Is Africa Not Foreign?

Professor of German Eric Rentschler announced to the teeming masses sardined into the Carpenter Center auditorium last week that the Core office had expected less than 80 people to enroll in his class, Foreign Cultures 76, "Mass Culture in Nazi Germany." Assistant Professor of Philosophy Michael Blake was told his course, Moral Reasoning 62, "Reasoning In and About the Law" should expect 90 students. He has now moved to accommodate the 416 enrolled. Perennial favorites "The History of Life," "The Rome of Augustus" and "Fairy Tales" all have been lotteried.

Something has gone terribly wrong.

The Core program is meant to be a boondoggle for Faculty and students alike. It provides the breadth of knowledge, the theory goes, for the "breadth and depth" President A. Lawrence Lowell, Class of 1877, envisioned. It is intended to give students a sense of the "approach to knowledge" in numerous fields and allowing Faculty to work on interdisciplinary projects with additional resources from outside their department.


Yet the Core Program, in practice, has an Icarus problem: By aspiring to such lofty goals in so many areas, the wax holding together professors, teaching fellows, students and resources begins to melt. The program crashes to the ground in at least one area a year, and all the participants--students and professors alike--are dashed upon the rocks.

This year, that area is Foreign Cultures. First, the numbers: Including courses that count from other Core areas, there are nine courses this year on Asia, nine on Europe and five on Latin America. There are none on Africa, none on Australia and the Pacific Islands. None on the indigenous, non-English-speaking groups from north of the Rio Grande. There aren't even any bracketed. You would think these places are Antarctica.

According to the spring 1997 Core Review Committee report, the purpose of Foreign Cultures "was to distance students from their limited environment and give them a larger perspective on the world." (The report, in an intriguing footnote, also states that originally all Foreign Cultures classes were intended to "double-count"--not just fit two areas but actually count as two Cores, to cut down on the Core courseload--yet the report states cryptically that this plan was "infeasible.") Yet, of the Foreign Culture courses this year, six of 17 were conducted in a foreign language. If the concept is to reach unfamiliar cultures, wasn't the decision to allow courses in foreign languages to eat up so much of the Core a mistake?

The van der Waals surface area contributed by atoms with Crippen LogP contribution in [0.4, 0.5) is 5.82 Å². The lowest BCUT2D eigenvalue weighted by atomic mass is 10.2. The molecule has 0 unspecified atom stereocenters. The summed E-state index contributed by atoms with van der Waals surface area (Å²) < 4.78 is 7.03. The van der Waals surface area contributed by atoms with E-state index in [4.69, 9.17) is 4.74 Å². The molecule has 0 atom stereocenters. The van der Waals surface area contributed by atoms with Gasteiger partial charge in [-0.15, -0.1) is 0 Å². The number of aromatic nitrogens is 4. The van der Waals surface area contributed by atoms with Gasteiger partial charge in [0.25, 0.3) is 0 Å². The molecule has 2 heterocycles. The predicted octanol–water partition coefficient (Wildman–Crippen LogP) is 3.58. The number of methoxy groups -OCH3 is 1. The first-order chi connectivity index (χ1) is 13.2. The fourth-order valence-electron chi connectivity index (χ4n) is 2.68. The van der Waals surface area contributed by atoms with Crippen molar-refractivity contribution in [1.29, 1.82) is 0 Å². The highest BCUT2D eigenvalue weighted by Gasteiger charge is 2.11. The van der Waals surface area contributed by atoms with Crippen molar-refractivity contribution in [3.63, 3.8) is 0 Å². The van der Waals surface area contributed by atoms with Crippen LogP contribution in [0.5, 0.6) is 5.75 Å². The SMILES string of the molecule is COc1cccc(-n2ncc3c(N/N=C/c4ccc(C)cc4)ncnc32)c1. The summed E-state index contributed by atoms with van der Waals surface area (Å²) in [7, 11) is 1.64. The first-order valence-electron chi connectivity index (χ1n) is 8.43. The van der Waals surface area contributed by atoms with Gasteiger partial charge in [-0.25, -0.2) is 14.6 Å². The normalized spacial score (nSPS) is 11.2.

Surely there is merit to courses taught in the language of the culture that count for Foreign Cultures. Yet including them in the Core will eat up valuable resources in the Core Program. This becomes an argument about the Core's greatest injustice: Departmental classes cannot be taken automatically for Core credit.

The situation in Foreign Cultures is the most stark. In an e-mail message, Susan W. Lewis, director of the Core Program, wrote that while students who can blow the space of two, three or four courses in their plans of study pursuing a Foreign Cultures petition outside the Core have a relatively good rate of acceptance, "petitions to count a single department course are denied by the Foreign Cultures committee."


Recommended Articles